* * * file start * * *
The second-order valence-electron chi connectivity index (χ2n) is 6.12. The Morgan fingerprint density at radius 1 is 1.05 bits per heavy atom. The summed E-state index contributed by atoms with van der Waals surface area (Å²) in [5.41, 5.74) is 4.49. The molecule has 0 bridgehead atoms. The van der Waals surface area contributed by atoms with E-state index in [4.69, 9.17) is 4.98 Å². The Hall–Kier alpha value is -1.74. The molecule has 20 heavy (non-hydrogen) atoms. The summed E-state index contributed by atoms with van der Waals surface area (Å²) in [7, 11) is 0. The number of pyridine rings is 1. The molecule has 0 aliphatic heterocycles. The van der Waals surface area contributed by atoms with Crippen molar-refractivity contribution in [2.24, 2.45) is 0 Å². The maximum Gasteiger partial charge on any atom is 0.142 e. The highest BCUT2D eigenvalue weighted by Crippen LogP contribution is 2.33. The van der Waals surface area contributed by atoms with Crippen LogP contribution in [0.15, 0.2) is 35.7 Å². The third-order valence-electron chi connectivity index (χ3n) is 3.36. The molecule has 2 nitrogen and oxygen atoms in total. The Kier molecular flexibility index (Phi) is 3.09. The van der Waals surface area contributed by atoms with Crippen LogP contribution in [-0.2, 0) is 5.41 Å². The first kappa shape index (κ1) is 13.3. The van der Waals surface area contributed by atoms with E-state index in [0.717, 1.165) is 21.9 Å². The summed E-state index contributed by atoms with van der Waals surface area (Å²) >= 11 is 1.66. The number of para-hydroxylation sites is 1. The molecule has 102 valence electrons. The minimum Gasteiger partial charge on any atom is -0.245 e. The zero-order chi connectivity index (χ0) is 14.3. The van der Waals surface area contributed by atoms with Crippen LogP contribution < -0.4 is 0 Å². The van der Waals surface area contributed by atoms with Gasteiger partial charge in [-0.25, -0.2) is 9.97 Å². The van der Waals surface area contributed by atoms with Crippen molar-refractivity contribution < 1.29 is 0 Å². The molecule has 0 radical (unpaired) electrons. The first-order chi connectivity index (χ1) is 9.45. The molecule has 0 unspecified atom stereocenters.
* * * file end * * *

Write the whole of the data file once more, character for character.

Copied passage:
The second-order valence-electron chi connectivity index (χ2n) is 6.12. The Morgan fingerprint density at radius 1 is 1.05 bits per heavy atom. The summed E-state index contributed by atoms with van der Waals surface area (Å²) in [5.41, 5.74) is 4.49. The molecule has 0 bridgehead atoms. The van der Waals surface area contributed by atoms with E-state index in [4.69, 9.17) is 4.98 Å². The Hall–Kier alpha value is -1.74. The molecule has 20 heavy (non-hydrogen) atoms. The summed E-state index contributed by atoms with van der Waals surface area (Å²) in [7, 11) is 0. The number of pyridine rings is 1. The molecule has 0 aliphatic heterocycles. The van der Waals surface area contributed by atoms with Crippen molar-refractivity contribution in [2.24, 2.45) is 0 Å². The maximum Gasteiger partial charge on any atom is 0.142 e. The highest BCUT2D eigenvalue weighted by Crippen LogP contribution is 2.33. The van der Waals surface area contributed by atoms with Crippen LogP contribution in [0.15, 0.2) is 35.7 Å². The third-order valence-electron chi connectivity index (χ3n) is 3.36. The molecule has 2 nitrogen and oxygen atoms in total. The Kier molecular flexibility index (Phi) is 3.09. The van der Waals surface area contributed by atoms with Crippen LogP contribution in [-0.2, 0) is 5.41 Å². The first kappa shape index (κ1) is 13.3. The van der Waals surface area contributed by atoms with E-state index in [0.717, 1.165) is 21.9 Å². The summed E-state index contributed by atoms with van der Waals surface area (Å²) >= 11 is 1.66. The number of para-hydroxylation sites is 1. The molecule has 102 valence electrons. The minimum Gasteiger partial charge on any atom is -0.245 e. The zero-order chi connectivity index (χ0) is 14.3. The van der Waals surface area contributed by atoms with Crippen LogP contribution < -0.4 is 0 Å². The van der Waals surface area contributed by atoms with Gasteiger partial charge in [-0.25, -0.2) is 9.97 Å². The van der Waals surface area contributed by atoms with Crippen molar-refractivity contribution < 1.29 is 0 Å². The molecule has 0 radical (unpaired) electrons. The first-order chi connectivity index (χ1) is 9.45. The molecule has 0 unspecified atom stereocenters.